# How to reverse irreversible changes LO24398

From: Winfried Dressler (winfried.dressler@voith.de)
Date: 04/19/00

Replying to LO24373 --

At de Lange stated:
>Students believe that the chemical reaction is reversible.
and suggested a title for a LO-dialogue:
>How to reverse irreversible changes.

That it is not only possible to reverse irreversible changes, but that we
do it all the time may be the reason, why students believe that chemical
reactions are reversible.

Nothing is crazy about breathing, drinking, eating or repairing what is
broken. Only in those moments, when this is not possible, we become aware
of the basic irreversibility, the arrow of time.

In my first contribution to this thread in LO24201, I have introduced a
diagramm:

>Diagram 1:
>state 1 --(learning)--> state 2 --(unlearning)--> state 3

as a possible evolution of time (arrow of time is from left to right) in
contrast to the impossible:

>Diagram 2:
>state 1 <--(unlearning)-- state 2

A reverse change would be:

state 1 --(change)--> state 2
state 1 <--(reverse change)-- state 2

which includes a forbidden arrow back in time.

Now, what is a reverse irreversible change?

state 1 --(irreversible change)--> state 2 --(reverse irr. change)--> state 1

Is this possible? If yes and if this is all, the word 'irreversible'
becomes meaningless. Irreversible does mean that state 1 is gone forever.
So this one is not possible too.

Then, what IS possible?

state 1 --(irreversible change 1)--> state 2 --(irreversible change 2)-->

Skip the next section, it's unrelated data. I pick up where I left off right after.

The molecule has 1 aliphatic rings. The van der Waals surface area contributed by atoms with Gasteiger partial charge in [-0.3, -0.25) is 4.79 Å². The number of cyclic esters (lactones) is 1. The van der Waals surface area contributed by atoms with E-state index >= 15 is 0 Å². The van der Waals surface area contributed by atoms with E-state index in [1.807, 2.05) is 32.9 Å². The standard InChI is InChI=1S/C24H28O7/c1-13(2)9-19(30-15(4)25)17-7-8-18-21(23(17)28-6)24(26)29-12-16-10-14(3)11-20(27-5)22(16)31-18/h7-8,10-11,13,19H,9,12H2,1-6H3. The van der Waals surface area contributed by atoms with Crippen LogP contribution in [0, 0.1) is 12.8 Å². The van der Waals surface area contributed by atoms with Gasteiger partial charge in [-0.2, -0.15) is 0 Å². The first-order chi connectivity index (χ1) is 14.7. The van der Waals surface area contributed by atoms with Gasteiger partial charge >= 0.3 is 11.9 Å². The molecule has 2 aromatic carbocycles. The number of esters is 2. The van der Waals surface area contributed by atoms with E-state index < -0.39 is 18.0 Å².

state 3

Now we want this 'irreversible change 2' to be a 'reverse irreversible
change' with respect to 'irreversible change 1' and this naming should
make sense.

I have stated in the beginning, that we are doing reverse irreversible
changes all the time and used breathing, drinking, eating and repairing as
examples.

What we want when we think of reversing something is

state 3 = state 1

but this is not possible due to irreversibilty, which means (hoping that
you are slowly getting familiar with this '>' :-) ):

state 3 > state 1

This one can be written as

state 3 = state 1 + ACE

(ACE: Additional Changes in the Environment) Now we have what we want:

state 1 --(irreversible change)--> state 2 --(reverse irr. change)-->
state 1 + ACE

So these ACE are the clue to revese irreversible change.

For example, breathing reverses some irreversible changes in our body,
which would otherwise lead to death. The ACE is a decrease in
concentration of oxygene and an increase in concentration of carbondioxide
in the environment.

This was the easy part. I am not going to get into the difficult part,
which depend from the change which should be reversed: How to skillfully
apply entropic forces and connect the system with it's environment, so
that in the end the system show state 1 again, and how to care for those
ACE which inevitably will occur as a consequence of the irreversible
nature of the changes.

I am looking forward to read about your experiences and examples.

Liebe Gruesse,

Winfried

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